At several points in the battle I wished that I could counter-spell those damn controllers. Or use a resist fire potion. Or a neutralize poison. Something to alleviate the feeling of being powerless under those enemy's whims. It was incredibly frustrating being completely helpless to resist being blinded or knocked down.

Simply spread out so that the controller's area of effect powers can't hit everyone at once? Good idea. In theory.

In reality, we were hemmed into a dead end room (admittedly a bad tactical blunder and probably the biggest reason for our TPK) with at least one enlarged Duegar taking up even more room. Frankly, once we allowed ourselves to become trapped in that room we were at the mercy of the controllers. As they thoroughly kicked our asses all player ingenuity was effectively nullified. We needed to get incredibly lucky just to push our way back out into the hallway. As impressed as I was by the enemy controllers, I was ultimately just frustrated by them, and that took away from an otherwise fine fight.

Sure the at-wills kept the fight interesting, but no more so than 3.5's relatively banal "pot shots with the crossbow". Boiled down, the at-wills are still strike me as basic attacks with some flavor text attached.

So, does this mean that 4E sucks compared to 3.5?

I love 3.5 for a variety of reasons, but I can't say that it's hands down better; regardless of how one defines "better". It's all so subjective.

I will say that 4E has alleviated many of my earlier knocks. The variety of classes has opened up numerous options, so multi-classing isn't missed as much. The upcoming Skill Powers looks like it's gonna be all kinds of awesome. The encounters are a lot of fun, and even dying is exciting.

On the downside, I'm still not liking the concept of Reflex, Fortitude, and Will as defensive scores versus saving throws. I know the math and all works out more or less the same. I just miss the empowerment of making a saving throw versus simply being blinded or knocked down.

I'm also hating the dearth of magic items. There's a decent variety of them, but their usefulness is minimal at best. I miss the days of having that one trinket/potion/scroll that can be pulled out to use in some inventive way, or simply to save one's ass. I also miss the facet of planning that magic items used to bring. Knowing that we were facing fiery and poisoning Duergar we would have stocked up on fire resists and anti-poison potions/scrolls/spells in 3.5. In 4E we had nothing but our powers and luck to rely upon. When the former dwindled and the latter ran out, the results were fairly predictable.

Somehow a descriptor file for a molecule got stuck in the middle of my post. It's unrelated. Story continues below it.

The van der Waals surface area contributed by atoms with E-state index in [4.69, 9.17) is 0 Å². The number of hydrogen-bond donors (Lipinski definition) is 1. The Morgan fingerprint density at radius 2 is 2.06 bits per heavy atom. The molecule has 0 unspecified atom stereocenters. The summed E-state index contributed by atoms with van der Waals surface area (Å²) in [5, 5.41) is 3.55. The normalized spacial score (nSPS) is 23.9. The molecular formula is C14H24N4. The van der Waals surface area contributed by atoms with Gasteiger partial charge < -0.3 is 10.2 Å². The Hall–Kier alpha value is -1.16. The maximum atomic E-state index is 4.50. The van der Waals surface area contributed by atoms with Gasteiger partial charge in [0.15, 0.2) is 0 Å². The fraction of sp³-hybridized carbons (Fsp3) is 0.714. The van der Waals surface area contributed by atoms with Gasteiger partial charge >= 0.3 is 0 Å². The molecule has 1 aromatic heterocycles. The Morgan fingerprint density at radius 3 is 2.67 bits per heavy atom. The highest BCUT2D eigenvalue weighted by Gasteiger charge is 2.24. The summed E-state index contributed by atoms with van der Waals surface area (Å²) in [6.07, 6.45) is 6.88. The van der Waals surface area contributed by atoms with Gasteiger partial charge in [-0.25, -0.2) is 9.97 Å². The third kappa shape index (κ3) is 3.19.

The Super Happy Fun Slide... of Death!

Dead at last. For the longest time I honestly thought that 4E was designed around the idea that a player should never have a character die. Ever.

Yes Virginia. There is a grim reaper. And he's surprisingly a lot of fun. In fact it was probably the most excitement I've felt while playing 4E.

Seriously. I'm not trying to be snide about it, but it was honestly a lot of fun. The death mechanic is really a good and fun way to go about it. I love the idea of a saving throw to stay stable or slip one strike closer to the death. Then there's the optimistic hope of rolling that 20 and coming back to the fray. It's awesome fun and better by leaps and bounds than the slow (read: banal) countdown to -10 HP.

I also enjoyed the fact that my dieing character continued to take damage, pushing him towards the -23 HP that would also kill him once and for all. If nothing else it kept me engaged in the battle. It also heightened the tension for that last round of saves. I had to make one versus poison, or take 5 damage that would put me at -23, and then still faced a possible 3rd strike on the death save. (Yet another 3 on the d20 made that moot. Just for shits'n'giggles I rolled the death save too, and failed. It was that kinda night.)

After that I had a great time watching the hopes for the other players rise and fall. It was a real rollercoaster ride. They were doomed. They were gonna make it. They were doomed. It was over. I loved it. By far the best fight of either module.

I'll leave it to the reader to decide whether the fact that dying is the funnest part of 4E is a good thing or a bad thing.

Sunday, October 11, 2009

Teepee, 'kay?

4e adventure: 1, adventuring party: 0.

We had our first Total Party Kill last night, in the second adventure in the official series (Thunderspire Labyrinth). This was our first 4e campaign.

The party had been infiltrating an enemy fortress (I'll leave details vague, in case anyone reading is, or will be, going through this module), and were already a bit tapped for resources, having used a few Daily powers and a bunch of the healing surges, before deciding to press even further forward to accomplish their mission.

Unbeknownst to them, their next encounter was to be with the "boss" of the fortress, whose cadre included a controller-type that they had encountered a few times before, and which had, in the past, lived up to its role very well.